Without a doubt, Chinese New Year celebrations will be totally different than the ones we’ve had. As we continue to have travelling withdrawals, it doesn’t stop us from enjoying a bit of overseas culture right at home. Now you can enjoy a virtual tour to all the famous landmarks in the heart of Hong Kong that brings on a full CNY mood to all of you at home! Also don’t miss out on their “Fortunes In Hong Kong”, where you can get feng shui tips and play games and even send beautiful CNY e-cards!
Take A Virtual Trip To The Heart Of All CNY Celebrations
The Man Mo Temple is a picturesque tribute to the God of Literature (Man) and the God of War (Mo). Built between 1847 and 1862, it remains the largest Man Mo temple in Hong Kong. It was given Grade 1 status as a historic building in 1994 and was officially declared a monument in 2010. Pausing for a moment’s respite under its giant hanging incense coils provides a pleasant contrast with the hectic pace of the nearby financial district. The complex also includes Lit Shing Kung, created for the worship of all heavenly gods, and Kung Sor, just west of the temple, which was an important assembly hall, where community affairs and disputes were often discussed and settled.
Hong Kong’s Sik Sik Yuen Wong Tai Sin Temple is home to three religions — Taoism, Buddhism and Confucianism — and pays tribute to famous monk Wong Tai Sin. Featuring five geomantic elements, the temple is as much a scenic attraction as it is an important religious centre.
This year, Valentine’s Day coincides with the third day of Chinese New Year. Those who are single can pray to the God of Love to help find their true love. After they make an offering to the god, there is an elaborate ritual, whereby they curl their fingers around a red string and tie the string next to the statue of the gender in which they are interested, symbolizing a matchmaking request to the God of Love.
Che Kung Temple is dedicated to Che Kung, a Southern Song dynasty (1127–1279) military commander, who was particularly skilled in putting down uprisings in the 13th century. He escorted the last Song emperors to Hong Kong as they fled the Mongolian invaders. People in Sha Tin dedicated a temple to him about 300 years ago to stop the spread of a local epidemic. According to local lore, the disease vanished the day the temple was completed. Visitors today will encounter a giant statue of Che Kung.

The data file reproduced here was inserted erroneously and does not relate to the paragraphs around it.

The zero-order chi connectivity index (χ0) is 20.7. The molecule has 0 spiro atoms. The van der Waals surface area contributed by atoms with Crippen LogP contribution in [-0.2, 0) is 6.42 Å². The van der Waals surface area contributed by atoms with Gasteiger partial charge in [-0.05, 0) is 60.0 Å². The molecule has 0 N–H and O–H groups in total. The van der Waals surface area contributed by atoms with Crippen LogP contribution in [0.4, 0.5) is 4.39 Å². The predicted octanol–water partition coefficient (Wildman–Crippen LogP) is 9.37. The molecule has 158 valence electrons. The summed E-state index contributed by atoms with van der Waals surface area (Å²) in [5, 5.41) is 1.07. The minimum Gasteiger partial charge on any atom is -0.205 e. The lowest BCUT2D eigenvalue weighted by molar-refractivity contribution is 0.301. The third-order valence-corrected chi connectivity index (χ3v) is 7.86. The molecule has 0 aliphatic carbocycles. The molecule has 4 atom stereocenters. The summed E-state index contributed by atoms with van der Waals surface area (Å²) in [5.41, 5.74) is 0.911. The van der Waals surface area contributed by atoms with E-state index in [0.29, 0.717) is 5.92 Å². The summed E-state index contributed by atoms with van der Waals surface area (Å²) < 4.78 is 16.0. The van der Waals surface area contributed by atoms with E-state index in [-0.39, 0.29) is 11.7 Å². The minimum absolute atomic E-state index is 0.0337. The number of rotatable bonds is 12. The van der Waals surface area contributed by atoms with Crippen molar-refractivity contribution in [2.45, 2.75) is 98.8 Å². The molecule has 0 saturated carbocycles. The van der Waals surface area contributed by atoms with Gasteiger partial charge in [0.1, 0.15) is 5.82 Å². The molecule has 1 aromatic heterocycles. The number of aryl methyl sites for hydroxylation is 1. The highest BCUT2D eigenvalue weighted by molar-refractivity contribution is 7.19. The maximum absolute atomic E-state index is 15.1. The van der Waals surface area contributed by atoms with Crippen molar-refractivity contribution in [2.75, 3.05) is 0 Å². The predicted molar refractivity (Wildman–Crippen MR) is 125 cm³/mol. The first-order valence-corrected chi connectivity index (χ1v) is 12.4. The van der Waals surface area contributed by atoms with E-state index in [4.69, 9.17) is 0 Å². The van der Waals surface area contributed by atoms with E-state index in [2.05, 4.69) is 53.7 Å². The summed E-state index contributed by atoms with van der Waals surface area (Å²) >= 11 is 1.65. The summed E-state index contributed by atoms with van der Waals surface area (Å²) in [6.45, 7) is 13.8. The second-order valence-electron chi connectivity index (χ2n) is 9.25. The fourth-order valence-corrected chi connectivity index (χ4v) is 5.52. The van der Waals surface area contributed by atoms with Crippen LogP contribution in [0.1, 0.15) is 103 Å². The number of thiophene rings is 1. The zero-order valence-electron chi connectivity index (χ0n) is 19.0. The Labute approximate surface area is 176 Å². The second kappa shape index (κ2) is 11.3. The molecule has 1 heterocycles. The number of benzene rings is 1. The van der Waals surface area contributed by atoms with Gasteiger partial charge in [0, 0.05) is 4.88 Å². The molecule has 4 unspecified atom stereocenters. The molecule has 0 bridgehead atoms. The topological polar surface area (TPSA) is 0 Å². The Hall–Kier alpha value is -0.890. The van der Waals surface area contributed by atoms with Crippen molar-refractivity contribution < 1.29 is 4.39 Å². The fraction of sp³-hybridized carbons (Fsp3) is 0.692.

The highlight of Upper Lascar Row is a seemingly endless row of antique stores, offering an eclectic collection of Chinese calligraphy, art and vintage furniture. This runs parallel to stalls that sell an array of bric-a-brac collectibles, such as Mao Zedong alarm clocks and Bruce Lee posters. In recent years, local designer boutiques and vintage clothing stores have popped up nearby, attracting more locals, as well as visitors.
Whether you’re interested in roses, tangerine trees or bamboo, the Flower Market in Mong Kok has something for everyone. Known as Hong Kong’s premier destination for any type of horticultural interest, the Flower Market is open all year round and is especially crowded leading up to Chinese New Year, when many Hong Kong people pay a visit to buy auspicious plants.
Although there will be no physical events because of the Covid-19 situation, the Hong Kong Tourism Board (HKTB) is turning the CNY celebrations up a notch by infusing the cherished traditions with online, innovative elements to send festive blessings in a whole new fashion. A three-week “Fortunes in Hong Kong” CNY campaign will be held in an online+offline format from 8 to 26 February, featuring a creative online market, which offers CNY delicacies and specialties, along with plentiful contents, including games, lucky feng shui tips and festive e-cards, to allow participants to feel the festive vibe across boundaries.
Source: Press Release
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